Hudspeth Finding Place For Nixon On Football Field
Jalen Nixon is an asset on the football field, but Head Coach Mark Hudspeth is still trying to figure out where he should put him.
Playing quarterback didn't exactly work out for Nixon. Turnovers cost him the starting job, but he flashed ability with the ball that Coach Hud couldn't ignore. The early news out of Spring Camp was that Nixon was making the move to running back, but it looks like even that idea is up in the air.
Coach Hud doesn't care where Nixon plays, he just needs to find a spot for him somewhere on the field. It's the coach's job to put talent in the right place, and Hud is exploring every option.
“I got to figure out where I’m going to put Jalen," Hud shared in his final press conference of the spring session. "Jalen’s too good of a football player to where he has to be on the sideline. He’s got to be on the field, whether it’s at running back, whether it’s on defense. If he’s a backup quarterback, he just can’t help us.”
You read that correctly, Coach Hud said he is thinking of using Nixon on defense. He wasn't joking either.
At 6'2" and around 225 lbs, Nixon is an athletic specimen. His speed with the football makes you wonder what he could do as a compliment to Elijah McGuire in the running game, but the idea of him laying somebody out on defense is something many Cajun fans probably never even thought of. The boxes in Hud's depth chart are filling up at running back though, so he is thinking outside the box.
It's obvious Hud isn't going to put him back at quarterback. One of the young guys (Jordan Davis, Chris Weaver, Dion Ray) is going to have to step up and claim the job, because Nixon's days as the primary passer are done.
Hud said if there were injury issues at QB, he would trust Nixon to play in a pinch, but it's not the primary plan. Things could be changing in a major way for Jalen, but it would ultimately lead to him seeing more playing time.
“I need him more on the field in a bigger role, so I’ve got to find a place for him to play," Hudspeth said, trying to find the place for his interesting puzzle piece. "Special teams, possibly on defense, maybe on offense at running back, but we’re waiting to see how that might shake out.”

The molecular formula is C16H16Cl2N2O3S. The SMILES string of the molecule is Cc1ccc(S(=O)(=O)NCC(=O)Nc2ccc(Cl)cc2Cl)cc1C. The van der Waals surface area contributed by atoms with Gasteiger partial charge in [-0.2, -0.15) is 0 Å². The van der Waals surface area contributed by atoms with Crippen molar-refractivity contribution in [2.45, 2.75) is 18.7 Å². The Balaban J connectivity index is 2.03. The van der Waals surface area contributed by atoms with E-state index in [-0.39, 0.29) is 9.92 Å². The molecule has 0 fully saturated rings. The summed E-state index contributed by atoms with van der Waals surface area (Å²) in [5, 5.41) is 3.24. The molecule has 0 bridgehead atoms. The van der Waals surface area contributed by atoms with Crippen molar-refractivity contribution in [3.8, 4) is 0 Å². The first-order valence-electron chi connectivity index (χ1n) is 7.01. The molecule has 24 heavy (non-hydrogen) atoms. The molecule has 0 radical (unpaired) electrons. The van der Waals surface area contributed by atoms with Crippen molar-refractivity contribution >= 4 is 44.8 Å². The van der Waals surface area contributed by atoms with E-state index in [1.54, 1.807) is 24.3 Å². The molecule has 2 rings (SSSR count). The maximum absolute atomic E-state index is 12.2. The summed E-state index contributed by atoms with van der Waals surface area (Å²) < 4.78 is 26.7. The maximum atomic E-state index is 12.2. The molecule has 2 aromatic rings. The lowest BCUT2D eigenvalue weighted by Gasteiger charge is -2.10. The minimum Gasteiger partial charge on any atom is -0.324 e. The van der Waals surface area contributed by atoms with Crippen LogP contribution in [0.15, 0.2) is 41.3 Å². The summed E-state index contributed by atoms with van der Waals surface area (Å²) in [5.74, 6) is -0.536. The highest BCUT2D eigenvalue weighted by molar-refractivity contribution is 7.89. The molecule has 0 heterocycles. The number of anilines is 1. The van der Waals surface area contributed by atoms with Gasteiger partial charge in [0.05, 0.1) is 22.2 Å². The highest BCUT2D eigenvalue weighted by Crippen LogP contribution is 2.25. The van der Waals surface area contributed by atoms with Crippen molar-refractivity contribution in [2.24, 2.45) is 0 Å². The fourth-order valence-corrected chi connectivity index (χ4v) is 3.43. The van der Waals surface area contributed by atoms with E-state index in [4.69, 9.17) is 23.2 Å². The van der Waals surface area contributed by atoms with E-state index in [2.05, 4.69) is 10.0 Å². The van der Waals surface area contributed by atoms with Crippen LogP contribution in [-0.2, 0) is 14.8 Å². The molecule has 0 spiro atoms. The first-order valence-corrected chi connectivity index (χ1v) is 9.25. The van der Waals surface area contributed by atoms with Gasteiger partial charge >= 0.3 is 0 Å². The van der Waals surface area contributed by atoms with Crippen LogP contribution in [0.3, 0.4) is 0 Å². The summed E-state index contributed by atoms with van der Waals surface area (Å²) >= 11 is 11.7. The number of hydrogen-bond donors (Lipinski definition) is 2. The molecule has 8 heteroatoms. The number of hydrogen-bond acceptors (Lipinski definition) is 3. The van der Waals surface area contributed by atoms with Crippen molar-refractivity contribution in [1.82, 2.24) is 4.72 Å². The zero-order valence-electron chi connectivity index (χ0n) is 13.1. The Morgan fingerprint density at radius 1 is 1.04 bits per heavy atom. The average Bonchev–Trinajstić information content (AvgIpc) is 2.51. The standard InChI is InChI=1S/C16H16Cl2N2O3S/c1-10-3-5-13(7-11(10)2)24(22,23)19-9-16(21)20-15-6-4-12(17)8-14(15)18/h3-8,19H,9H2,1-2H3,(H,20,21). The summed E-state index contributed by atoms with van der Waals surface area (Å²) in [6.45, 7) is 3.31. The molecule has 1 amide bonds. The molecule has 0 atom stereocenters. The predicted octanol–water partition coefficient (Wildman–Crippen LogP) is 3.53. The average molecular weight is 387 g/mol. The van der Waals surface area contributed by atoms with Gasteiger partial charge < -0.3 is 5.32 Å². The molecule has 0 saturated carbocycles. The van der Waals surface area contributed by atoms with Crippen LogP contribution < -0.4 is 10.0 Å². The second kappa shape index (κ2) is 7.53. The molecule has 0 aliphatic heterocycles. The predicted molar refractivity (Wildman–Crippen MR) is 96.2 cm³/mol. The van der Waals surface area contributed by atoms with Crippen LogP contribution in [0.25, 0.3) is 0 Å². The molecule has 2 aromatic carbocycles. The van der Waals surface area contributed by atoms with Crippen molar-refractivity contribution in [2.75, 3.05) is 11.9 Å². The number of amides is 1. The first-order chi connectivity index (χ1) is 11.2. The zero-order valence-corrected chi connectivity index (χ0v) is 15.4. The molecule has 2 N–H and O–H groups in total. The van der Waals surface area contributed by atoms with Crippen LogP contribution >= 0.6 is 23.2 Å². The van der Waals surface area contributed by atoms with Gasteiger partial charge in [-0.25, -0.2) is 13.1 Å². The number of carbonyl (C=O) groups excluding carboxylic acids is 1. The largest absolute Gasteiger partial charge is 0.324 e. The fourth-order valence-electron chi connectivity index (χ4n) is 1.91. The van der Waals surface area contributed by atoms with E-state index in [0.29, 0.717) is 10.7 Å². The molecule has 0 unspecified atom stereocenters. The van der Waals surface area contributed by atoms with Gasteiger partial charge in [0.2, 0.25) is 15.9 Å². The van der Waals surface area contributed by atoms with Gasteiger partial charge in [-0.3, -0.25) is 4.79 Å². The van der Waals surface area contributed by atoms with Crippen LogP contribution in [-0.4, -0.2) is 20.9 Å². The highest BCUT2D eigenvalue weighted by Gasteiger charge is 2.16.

Where would Nixon play on defense? Safety? With a lot of big, capable bodies (Simeon Thomas, Savion Brown, Troy McCollum, Travis Crawford, Zach DeGrange) already on the roster and JUCO players (the staff is high on Artez Williams) to factor in, it's hard to imagine him breaking into that rotation.
Could Nixon become a pass rusher? He knew how to evade sacks as a QB, so would he be able to harass QB's with his knowledge of the pocket? It's difficult to wrap your head around the concept of Nixon playing defense, after seeing him spend so much time with the ball in his hands.
The coaching staff wouldn't waste their time trying to convert him if they didn't see a spot for him, but where is it?
Special teams makes a bit more sense. Returning punts or kicks would put the ball in his hands with some space to move around. He showed he has the jets to run away from defenders, and if he doesn't have to protect his throwing arm he could probably lower his shoulder and flatten a few people. His whole job as the quarterback was to evade contact, but it looks like his job description just got a lot more physical.
In less than a year, Nixon could go from being the hunted (a quarterback) to the hunter (defense). Coach Hud has a predatory puzzle piece, now he just needs to get him in position to pounce.